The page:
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'The prime minister's ballistic missile is his humility'

January 18, 2008
After the setbacks of the last year, Prime Minister Manmohan Singh was uncharacteristically upbeat after his three-day visit to Beijing. "I am satisfied, very satisfied," he told one of Indian news television's superstars when she ran into him at the Great Hall of the People after his first day of official meetings.

Speaking to reporters on his flight back to India, Dr Singh was good humoured, with the twinkle that surfaces in his eye at the end of a job done well. This reporter, who also traveled with him to Washington, DC in July 2005 and Moscow last November, felt the prime minister was completely at ease after his maiden China visit. He didn't seem this way even after concluding the nuclear deal with the Americans.

"The Chinese leaders wanted to reach out to India and the prime minister," Commerce Minister Kamal Nath told us later. "China recognises that with India, it is a win-win situation for both."

The minister, who had extensive discussions with his Chinese counterpart, said the aggression that had marked previous encounters was missing. India has lodged the most number of anti-dumping cases against the Chinese, "but it wasn't even mentioned as it usually is!" Kamal Nath exclaimed.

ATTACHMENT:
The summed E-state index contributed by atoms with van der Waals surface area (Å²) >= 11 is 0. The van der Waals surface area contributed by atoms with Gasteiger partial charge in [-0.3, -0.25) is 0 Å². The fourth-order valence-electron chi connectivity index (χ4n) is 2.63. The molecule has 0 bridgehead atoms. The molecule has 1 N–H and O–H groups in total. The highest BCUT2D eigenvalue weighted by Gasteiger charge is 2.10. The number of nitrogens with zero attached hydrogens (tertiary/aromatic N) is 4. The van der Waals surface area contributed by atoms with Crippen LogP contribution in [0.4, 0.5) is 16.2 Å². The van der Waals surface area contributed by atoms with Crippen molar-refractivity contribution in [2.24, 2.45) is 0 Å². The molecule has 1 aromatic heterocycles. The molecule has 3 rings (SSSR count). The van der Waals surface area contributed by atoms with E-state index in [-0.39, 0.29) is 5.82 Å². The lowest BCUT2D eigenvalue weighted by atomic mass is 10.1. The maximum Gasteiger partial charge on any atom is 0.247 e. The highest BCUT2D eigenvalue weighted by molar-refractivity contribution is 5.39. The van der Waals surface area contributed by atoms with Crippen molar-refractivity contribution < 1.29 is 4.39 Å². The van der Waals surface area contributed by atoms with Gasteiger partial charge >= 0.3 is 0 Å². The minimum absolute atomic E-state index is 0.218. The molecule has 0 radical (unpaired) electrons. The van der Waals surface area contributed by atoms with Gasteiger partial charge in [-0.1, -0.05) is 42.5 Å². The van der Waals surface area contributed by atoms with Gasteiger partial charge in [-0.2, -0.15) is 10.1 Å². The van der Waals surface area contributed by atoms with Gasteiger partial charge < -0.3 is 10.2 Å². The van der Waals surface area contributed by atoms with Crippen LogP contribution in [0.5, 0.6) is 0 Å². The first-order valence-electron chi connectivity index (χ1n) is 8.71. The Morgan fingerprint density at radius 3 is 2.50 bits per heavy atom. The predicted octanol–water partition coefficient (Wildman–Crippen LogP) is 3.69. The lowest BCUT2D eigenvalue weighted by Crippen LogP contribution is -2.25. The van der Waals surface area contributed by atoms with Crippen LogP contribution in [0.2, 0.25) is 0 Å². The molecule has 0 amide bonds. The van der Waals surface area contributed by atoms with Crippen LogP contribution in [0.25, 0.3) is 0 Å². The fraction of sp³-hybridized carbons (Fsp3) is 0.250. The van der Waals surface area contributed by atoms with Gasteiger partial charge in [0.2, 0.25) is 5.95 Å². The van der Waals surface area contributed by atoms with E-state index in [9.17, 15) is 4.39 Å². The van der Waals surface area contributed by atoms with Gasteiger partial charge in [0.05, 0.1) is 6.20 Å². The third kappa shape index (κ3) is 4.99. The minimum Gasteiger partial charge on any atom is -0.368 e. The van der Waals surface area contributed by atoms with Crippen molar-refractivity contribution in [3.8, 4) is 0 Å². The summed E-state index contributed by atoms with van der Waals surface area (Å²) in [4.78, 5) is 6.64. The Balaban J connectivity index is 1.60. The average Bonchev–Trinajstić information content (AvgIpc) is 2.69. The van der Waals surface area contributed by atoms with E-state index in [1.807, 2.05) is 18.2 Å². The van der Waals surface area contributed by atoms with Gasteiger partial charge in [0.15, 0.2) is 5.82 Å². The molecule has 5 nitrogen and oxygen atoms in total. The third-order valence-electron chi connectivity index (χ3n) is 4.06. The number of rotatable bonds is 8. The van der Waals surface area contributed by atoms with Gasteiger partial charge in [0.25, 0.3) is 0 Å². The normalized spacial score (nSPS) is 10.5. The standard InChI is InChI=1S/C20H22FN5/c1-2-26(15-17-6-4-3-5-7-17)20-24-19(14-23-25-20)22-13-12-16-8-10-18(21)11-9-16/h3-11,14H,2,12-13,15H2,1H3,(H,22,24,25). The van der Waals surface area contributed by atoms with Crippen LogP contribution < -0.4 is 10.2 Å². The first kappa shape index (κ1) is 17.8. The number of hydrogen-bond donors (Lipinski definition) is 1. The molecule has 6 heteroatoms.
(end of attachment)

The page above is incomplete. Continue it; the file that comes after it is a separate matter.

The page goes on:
Complete Coverage: Dr Singh in China

He said the Indian and Chinese sides spent more time discussing global, rather than bilateral, issues, including the threat to the world economy from financial crisis like the sub-prime drama, unfolding in the US.

When this reporter asked Kamal Nath for one image that defined the visit, the minister said, it was Chinese premier Wen Jiabao escorting Dr Singh 50 metres to his car and then waiting to bid farewell to the Indian leader in the bitter cold after hosting an unprecedented private dinner. "They had such warm discussions," Kamal Nath said, confirming an earlier account of the meal by another guest. "Wen fell all over the prime minister at the dinner," the minister said, "he (Wen) told Dr Singh that for the Chinese accessing the Internet, he (the Indian leader) was their hero."

"There is no trust deficit!" Kamal Nath exclaimed, incredulous that I should even pose such a question. "There is such trust it is amazing."

And why have the stoic Chinese leadership, not usually given to such effervescence, warmed so much to Dr Singh? "The prime minister's ballistic missile," Kamal Nath confided, "is his humility."

Image: Chinese Premier Wen Jiabao beams at Prime Minister Manmohan Singh during the press conference at the Great Hall of the People in Beijing on January 14. Photograph: Ng Han Guan-Pool/Getty Images

Also read: Why the world must watch out for India, China
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